printing to a redirected stdout from a process that was called with "2>&1 > /dev/null &"

Chris Lambacher chris at
Tue Jan 30 16:39:19 CET 2007

On Mon, Jan 29, 2007 at 03:12:37PM -0800, Pappy wrote:
> Python File B changes sys.stdout to a file so all 'prints' are written 
> to the file.  Python file A launches python file B with os.popen("./B 
> 2>&^1 >dev/null &").  Python B's output disappears into never-never 
> land.
> I am working on a site that can kick off large-scale simulations.  It 
> will write the output to an html file and a link will be emailed to 
> the user.  Also, the site will continue to display "Loading..." if the 
> user wants to stick around.
> The simulation is legacy, and it basically writes its output to stdout 
> (via simple print statements).  In order to avoid changing all these 
> prints, I simply change sys.stdout before calling the output 
> functions.  That works fine.  The whole thing writes to an html file 
> all spiffy-like.
> On the cgi end, all I want my (python) cgi script to do is check for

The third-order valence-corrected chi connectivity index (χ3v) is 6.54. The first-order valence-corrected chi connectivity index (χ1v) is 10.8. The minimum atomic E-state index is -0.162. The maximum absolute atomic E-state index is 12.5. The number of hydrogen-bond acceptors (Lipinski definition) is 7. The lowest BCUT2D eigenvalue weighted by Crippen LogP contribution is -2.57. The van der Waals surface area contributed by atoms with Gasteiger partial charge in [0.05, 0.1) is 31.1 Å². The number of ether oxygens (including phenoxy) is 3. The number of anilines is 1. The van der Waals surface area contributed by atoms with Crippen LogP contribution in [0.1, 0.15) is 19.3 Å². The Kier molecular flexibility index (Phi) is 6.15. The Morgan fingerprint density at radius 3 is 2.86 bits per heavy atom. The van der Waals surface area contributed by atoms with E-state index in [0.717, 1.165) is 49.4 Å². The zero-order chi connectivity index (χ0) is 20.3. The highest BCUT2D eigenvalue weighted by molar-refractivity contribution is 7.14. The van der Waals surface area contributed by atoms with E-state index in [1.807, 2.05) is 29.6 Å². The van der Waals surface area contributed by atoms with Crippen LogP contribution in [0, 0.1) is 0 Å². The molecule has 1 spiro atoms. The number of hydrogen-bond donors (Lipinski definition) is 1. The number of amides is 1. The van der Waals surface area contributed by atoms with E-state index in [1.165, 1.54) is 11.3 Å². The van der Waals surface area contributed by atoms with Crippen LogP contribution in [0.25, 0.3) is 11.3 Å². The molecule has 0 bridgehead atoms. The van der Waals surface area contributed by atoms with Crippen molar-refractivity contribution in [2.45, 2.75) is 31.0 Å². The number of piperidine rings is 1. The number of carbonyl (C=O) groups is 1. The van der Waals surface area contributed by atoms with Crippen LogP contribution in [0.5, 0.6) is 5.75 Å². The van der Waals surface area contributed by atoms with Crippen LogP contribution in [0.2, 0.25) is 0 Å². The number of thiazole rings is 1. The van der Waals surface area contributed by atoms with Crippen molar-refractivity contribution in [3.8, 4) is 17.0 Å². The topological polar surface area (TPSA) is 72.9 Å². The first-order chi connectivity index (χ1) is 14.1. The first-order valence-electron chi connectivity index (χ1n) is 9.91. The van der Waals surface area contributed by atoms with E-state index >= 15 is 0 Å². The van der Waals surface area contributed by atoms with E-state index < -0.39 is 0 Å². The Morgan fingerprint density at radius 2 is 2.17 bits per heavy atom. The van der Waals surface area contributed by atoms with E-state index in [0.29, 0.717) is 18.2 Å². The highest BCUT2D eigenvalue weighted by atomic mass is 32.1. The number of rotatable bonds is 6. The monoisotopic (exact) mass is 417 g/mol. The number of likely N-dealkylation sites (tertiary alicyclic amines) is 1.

> form errors, make sure the server isn't crushed, run the simulation 
> and redirect to a loading page (in detail, I write a constantly 
> updating page to the location of the final output file.  When the 
> simulation is done, the constantly updating file will be magically 
> replaced).  The root problem is that the popen mechanism described 
> above is the only way I've found to truly 'Detach' my simulation 
> process.  With anything else, Apache (in a *nix environment) sits and 
> spins until my simulation is done.  Bah.
> Any ideas?
The subprocess module is probably a good starting point:

It will allow you greater control over what happens with the output of a
process that you start.  Specifically look at the the stdout and stderr
arguments to Popen.  You can provide these with an open file descriptor or a
file object and it will dump the output into there.

> _jason
> -- 

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